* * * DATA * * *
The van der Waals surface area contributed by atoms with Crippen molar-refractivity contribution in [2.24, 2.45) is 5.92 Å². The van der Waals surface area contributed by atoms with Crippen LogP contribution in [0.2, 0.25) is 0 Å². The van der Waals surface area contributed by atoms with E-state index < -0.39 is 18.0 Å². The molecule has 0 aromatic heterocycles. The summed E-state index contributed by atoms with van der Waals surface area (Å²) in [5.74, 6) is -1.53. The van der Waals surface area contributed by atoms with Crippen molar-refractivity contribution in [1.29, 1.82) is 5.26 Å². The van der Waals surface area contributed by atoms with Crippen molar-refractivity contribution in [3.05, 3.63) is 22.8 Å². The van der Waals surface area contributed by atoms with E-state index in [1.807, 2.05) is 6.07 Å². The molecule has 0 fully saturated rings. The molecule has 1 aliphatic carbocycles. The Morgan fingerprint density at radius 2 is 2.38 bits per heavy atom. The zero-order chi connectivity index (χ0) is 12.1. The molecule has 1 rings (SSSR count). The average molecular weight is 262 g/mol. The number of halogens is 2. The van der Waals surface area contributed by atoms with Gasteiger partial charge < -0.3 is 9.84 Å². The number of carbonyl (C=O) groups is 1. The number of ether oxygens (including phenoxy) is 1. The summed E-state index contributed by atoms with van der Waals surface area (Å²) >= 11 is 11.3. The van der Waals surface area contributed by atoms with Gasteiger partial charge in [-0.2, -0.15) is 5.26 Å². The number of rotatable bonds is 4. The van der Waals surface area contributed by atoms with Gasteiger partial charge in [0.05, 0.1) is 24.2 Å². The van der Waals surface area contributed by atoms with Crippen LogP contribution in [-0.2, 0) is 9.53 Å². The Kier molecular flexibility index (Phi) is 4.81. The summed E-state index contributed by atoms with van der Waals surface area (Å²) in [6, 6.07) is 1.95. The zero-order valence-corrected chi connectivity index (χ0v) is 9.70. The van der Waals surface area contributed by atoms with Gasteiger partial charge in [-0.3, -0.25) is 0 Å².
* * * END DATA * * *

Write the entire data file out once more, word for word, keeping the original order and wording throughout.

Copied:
The van der Waals surface area contributed by atoms with Crippen molar-refractivity contribution in [2.24, 2.45) is 5.92 Å². The van der Waals surface area contributed by atoms with Crippen LogP contribution in [0.2, 0.25) is 0 Å². The van der Waals surface area contributed by atoms with E-state index < -0.39 is 18.0 Å². The molecule has 0 aromatic heterocycles. The summed E-state index contributed by atoms with van der Waals surface area (Å²) in [5.74, 6) is -1.53. The van der Waals surface area contributed by atoms with Crippen molar-refractivity contribution in [1.29, 1.82) is 5.26 Å². The van der Waals surface area contributed by atoms with Crippen molar-refractivity contribution in [3.05, 3.63) is 22.8 Å². The van der Waals surface area contributed by atoms with E-state index in [1.807, 2.05) is 6.07 Å². The molecule has 0 fully saturated rings. The molecule has 1 aliphatic carbocycles. The Morgan fingerprint density at radius 2 is 2.38 bits per heavy atom. The zero-order chi connectivity index (χ0) is 12.1. The molecule has 1 rings (SSSR count). The average molecular weight is 262 g/mol. The number of halogens is 2. The van der Waals surface area contributed by atoms with Gasteiger partial charge < -0.3 is 9.84 Å². The number of carbonyl (C=O) groups is 1. The number of ether oxygens (including phenoxy) is 1. The summed E-state index contributed by atoms with van der Waals surface area (Å²) >= 11 is 11.3. The van der Waals surface area contributed by atoms with Gasteiger partial charge in [-0.2, -0.15) is 5.26 Å². The number of rotatable bonds is 4. The van der Waals surface area contributed by atoms with Gasteiger partial charge in [0.05, 0.1) is 24.2 Å². The van der Waals surface area contributed by atoms with Crippen LogP contribution in [-0.2, 0) is 9.53 Å². The Kier molecular flexibility index (Phi) is 4.81. The summed E-state index contributed by atoms with van der Waals surface area (Å²) in [6, 6.07) is 1.95. The zero-order valence-corrected chi connectivity index (χ0v) is 9.70. The van der Waals surface area contributed by atoms with Gasteiger partial charge in [-0.3, -0.25) is 0 Å².